So there's still lots of controversy about the value of quarantine. Part of the real problem is having the tools to be able to identify the person who should be put in quarantine. There's just no easy answer for this, but it shows just how difficult it is to have something like this effectively control the introduction and spread of disease into Canada.

  +-(1200)  

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    Mr. Michael Savage: Okay. So there's nothing we can do to the legislation to address that as such.

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    Dr. Donald E. Low: No.

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    Mr. Michael Savage: It's up to the individual.

    Mr. Goldberg, you referred to subclause 6(2) as a blank cheque in terms of responsibility of airports. Is your issue there strictly that the airport should be compensated for having to provide these services? Do you think it's a good idea, assuming there was some compensation involved?

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    Mr. Howard P. Goldberg: They are issues of compensation and space, depending on which airport the minister decides to designate as a quarantine station. Fundamentally for us there are issues of space as well as cost, but if the act requires the space, we'll find it. The biggest issue for us is that it then becomes less space to generate the revenues we need to keep the airport going—the ongoing maintenance costs, and all of the other attendant costs.

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    Mr. Michael Savage: But I assume you're seeking compensation for the use of those facilities.

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    Mr. Howard P. Goldberg: Yes, absolutely.

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    Mr. Michael Savage: I would like to follow up on a question from Monsieur Ménard. In terms of the eight airports in Canada that are the largest, Halifax is obviously one of those. You mentioned Moncton.

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    Mr. Howard P. Goldberg: No, Moncton is not among the largest.

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    Mr. Michael Savage: Moncton is not. You mentioned Moncton being one of the ones that... How many airports are there in Canada outside of the top eight that actually would have some international travel?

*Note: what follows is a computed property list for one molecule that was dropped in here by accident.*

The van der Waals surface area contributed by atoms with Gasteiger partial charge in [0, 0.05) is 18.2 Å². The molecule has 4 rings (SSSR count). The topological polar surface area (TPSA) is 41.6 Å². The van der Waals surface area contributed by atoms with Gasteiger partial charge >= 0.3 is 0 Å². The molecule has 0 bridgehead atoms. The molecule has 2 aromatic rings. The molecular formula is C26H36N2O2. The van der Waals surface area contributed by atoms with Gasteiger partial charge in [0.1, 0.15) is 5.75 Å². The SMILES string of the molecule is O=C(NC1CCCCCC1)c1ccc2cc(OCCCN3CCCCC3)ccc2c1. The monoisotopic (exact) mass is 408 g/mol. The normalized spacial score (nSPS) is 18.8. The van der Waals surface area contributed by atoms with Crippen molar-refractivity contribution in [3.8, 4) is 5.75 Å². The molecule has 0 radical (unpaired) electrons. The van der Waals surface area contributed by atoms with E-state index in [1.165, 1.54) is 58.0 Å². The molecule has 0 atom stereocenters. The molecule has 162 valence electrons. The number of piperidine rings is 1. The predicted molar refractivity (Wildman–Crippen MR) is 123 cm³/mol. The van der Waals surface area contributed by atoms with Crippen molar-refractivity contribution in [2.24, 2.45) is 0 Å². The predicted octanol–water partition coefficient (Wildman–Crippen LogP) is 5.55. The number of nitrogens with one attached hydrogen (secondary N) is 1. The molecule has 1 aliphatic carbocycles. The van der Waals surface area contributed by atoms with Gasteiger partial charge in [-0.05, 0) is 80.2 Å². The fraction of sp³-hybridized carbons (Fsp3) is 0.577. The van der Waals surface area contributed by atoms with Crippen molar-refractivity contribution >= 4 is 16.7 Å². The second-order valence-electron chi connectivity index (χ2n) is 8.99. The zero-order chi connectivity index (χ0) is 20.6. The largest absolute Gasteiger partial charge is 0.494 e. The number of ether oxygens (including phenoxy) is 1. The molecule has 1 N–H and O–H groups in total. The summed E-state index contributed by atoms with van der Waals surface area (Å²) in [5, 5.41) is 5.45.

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    Mr. Howard P. Goldberg: That's really hard to say, because an airport could have one international flight a week on a charter, say, out of Comox. I've had discussions with Comox about one flight to somewhere like Puerto Vallarta or somewhere like that, non-stop.

    Lots of airports have small ad hoc charters or all kinds of things where there may be international service. There are lots of airports that have customs service. Fredericton, Moncton, and Saint John in New Brunswick, for example, all have customs service on a regularly scheduled basis, and they could very easily have these kinds of requirements imposed on them. It's very hard to give you a total number, but it's a large number of airports.

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    Mr. Michael Savage: I assume there might be some airports in Canada that wouldn't have any scheduled international flights but might have emergency landings of some sort as well.

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    Mr. Howard P. Goldberg: One would hope that every airport is available to every aircraft that's in need, and you couldn't figure that out.

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    Mr. Michael Savage: In an airport like Moncton, for example, if there was the need for this act to be invoked, you're suggesting a regional health authority should be the one that actually does the administration of it, but the facility would be available at the airports, even in the smaller ones?

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    Mr. Howard P. Goldberg: Well, no. The problem with the small one is that the facility will not likely be there. One of the interesting distinctions in the bill is the distinction between the station and the facility—the station, the permanent, ongoing, established place; and the facility, that piece that needs to be there when something happens.

    All my airport people tell me, we don't know, if it's a 747 load of folks, where in the airport we are going to put them. What do we do with the terminal building? The act allows for 40 days for the use of this space on the decision of the minister. Do we take over a hangar? That's when there's an issue, and wherever there is one, as Warren said, we'll step up to the plate. Whatever needs to get done will get done. It's the station, and in fact the bill allows for compensation. The minister may compensate for a facility. So it's this station business, this permanent business that's the more important.

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    Mr. Michael Savage: Do I have another minute?

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    The Chair: No, I'm sorry. You're finished.

    Mr. Lunney.

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    Mr. James Lunney (Nanaimo—Alberni, CPC): Thank you, Madam Chair.

    It's been very helpful. I appreciate the input from all of our witnesses so far. I think you've raised some very good questions the committee is going to want to address.